By Lauren Wise
By New Times
By Amanda Savage
By Jason P. Woodbury
By Troy Farah
By New Times
By Derek Askey
For a guy with such an anonymous moniker, John Doe surely has an instantly identifiable style about him -- that plaintive voice, at once folksy and underground urbane; a lyrical approach that favors the narrative with occasional flashes of pure impressionism; a minor-key, often profoundly melancholy mode of composition; and an overall musical stance that pays respect in equal parts to Johnny Cash and Darby Crash.
More than 20 years ago, when L.A.'s burgeoning punk scene found its first true forceful voice in X's seminal Los Angeles, probably not a single Black Flag-tattooed Hollywood wastrel listened to John Doe and Exene keening that pretty little ditty called "Nausea" and thought, "You know, this guy really should make an acoustic record." But now, with Dim Stars, Bright Sky, he has. And it works.
Of course, this really isn't a strictly acoustic record (as if such a pure beast even exists these days, which it doesn't). Electric guitars and pianos, pedal steels and lap slides accentuate the tracks, but the overall effect is overwhelmingly intimate, as if the ever-shifting collective (guest musicians include Juliana Hatfield, Jane Wiedlin and Aimee Mann) was playing for free in the listener's living room.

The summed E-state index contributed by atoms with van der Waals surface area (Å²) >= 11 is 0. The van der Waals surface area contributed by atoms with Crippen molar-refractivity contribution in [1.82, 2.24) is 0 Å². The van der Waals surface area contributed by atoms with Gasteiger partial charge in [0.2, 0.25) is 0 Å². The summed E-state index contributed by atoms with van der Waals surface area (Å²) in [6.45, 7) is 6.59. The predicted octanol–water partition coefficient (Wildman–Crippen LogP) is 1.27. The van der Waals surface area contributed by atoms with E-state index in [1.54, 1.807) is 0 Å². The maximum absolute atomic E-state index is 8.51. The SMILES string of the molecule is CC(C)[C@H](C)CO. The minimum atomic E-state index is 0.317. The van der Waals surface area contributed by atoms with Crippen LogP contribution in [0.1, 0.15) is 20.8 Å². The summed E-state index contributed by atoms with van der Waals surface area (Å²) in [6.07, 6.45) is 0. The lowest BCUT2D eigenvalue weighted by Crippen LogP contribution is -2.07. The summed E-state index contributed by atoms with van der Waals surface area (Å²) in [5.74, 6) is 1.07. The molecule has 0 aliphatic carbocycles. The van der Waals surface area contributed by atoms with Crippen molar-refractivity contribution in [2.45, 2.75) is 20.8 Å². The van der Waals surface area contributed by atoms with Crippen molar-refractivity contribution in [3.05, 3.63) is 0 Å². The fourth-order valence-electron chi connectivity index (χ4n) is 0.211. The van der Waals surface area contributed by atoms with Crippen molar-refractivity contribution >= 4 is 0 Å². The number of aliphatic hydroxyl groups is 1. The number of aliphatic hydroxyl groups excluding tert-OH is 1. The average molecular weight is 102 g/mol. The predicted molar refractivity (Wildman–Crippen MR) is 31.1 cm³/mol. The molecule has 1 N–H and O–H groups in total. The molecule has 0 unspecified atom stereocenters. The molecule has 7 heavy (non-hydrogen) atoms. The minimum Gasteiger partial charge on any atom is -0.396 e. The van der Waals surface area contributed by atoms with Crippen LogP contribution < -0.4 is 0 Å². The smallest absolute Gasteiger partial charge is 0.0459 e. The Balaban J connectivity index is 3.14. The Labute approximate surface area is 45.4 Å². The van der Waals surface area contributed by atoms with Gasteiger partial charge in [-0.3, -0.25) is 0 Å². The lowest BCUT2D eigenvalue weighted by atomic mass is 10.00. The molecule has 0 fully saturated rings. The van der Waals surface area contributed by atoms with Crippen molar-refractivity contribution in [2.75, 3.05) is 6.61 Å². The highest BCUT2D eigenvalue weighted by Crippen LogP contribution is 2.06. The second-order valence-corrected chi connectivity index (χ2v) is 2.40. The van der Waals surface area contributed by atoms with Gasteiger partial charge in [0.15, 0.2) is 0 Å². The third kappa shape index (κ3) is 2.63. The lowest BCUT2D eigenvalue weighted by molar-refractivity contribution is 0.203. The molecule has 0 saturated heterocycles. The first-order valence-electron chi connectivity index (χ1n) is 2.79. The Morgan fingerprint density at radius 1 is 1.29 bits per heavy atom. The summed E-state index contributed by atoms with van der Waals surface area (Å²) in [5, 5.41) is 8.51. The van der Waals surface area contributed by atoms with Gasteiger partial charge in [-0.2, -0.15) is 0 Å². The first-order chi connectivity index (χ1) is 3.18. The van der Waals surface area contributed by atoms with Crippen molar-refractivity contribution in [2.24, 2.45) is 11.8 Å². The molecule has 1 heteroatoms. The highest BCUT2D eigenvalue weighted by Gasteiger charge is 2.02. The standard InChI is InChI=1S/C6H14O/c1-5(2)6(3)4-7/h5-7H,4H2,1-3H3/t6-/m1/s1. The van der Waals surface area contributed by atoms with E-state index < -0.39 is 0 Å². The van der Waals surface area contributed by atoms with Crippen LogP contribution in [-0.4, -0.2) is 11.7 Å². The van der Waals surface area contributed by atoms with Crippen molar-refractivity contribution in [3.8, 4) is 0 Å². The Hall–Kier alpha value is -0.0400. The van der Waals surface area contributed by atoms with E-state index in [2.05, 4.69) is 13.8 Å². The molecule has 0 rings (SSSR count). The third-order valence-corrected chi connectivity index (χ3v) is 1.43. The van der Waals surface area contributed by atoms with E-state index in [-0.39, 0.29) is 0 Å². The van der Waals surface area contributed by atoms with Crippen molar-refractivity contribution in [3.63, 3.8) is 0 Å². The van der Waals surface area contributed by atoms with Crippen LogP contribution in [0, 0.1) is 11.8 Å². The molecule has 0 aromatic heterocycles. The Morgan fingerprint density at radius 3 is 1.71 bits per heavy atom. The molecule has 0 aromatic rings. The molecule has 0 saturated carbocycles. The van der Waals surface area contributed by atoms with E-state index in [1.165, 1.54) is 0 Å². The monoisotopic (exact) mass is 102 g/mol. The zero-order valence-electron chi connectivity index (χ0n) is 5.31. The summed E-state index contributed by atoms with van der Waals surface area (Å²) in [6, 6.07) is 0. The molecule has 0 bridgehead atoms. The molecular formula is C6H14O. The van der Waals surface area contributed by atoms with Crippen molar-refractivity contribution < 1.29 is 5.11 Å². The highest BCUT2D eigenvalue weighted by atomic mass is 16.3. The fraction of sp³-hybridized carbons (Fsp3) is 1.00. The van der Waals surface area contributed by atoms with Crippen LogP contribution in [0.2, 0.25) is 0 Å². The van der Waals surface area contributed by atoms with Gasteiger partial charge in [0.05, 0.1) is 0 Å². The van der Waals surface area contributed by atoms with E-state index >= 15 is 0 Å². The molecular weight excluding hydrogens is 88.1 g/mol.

Doe's lyrics have always bordered on the literary, but this time around they have blossomed into flat-out poetry. The music is strong throughout, but the words are frequently stunning, especially the end of a song called "Forever for You": "You told nothing but the truth/And I wanna be like you/Crawl into your skin, feel your clothes from the inside/But then you'll think that I'm a freak/You'd push back your chair and say 'I'm going out for air'/And then you'll just leave/And I don't want you to leave."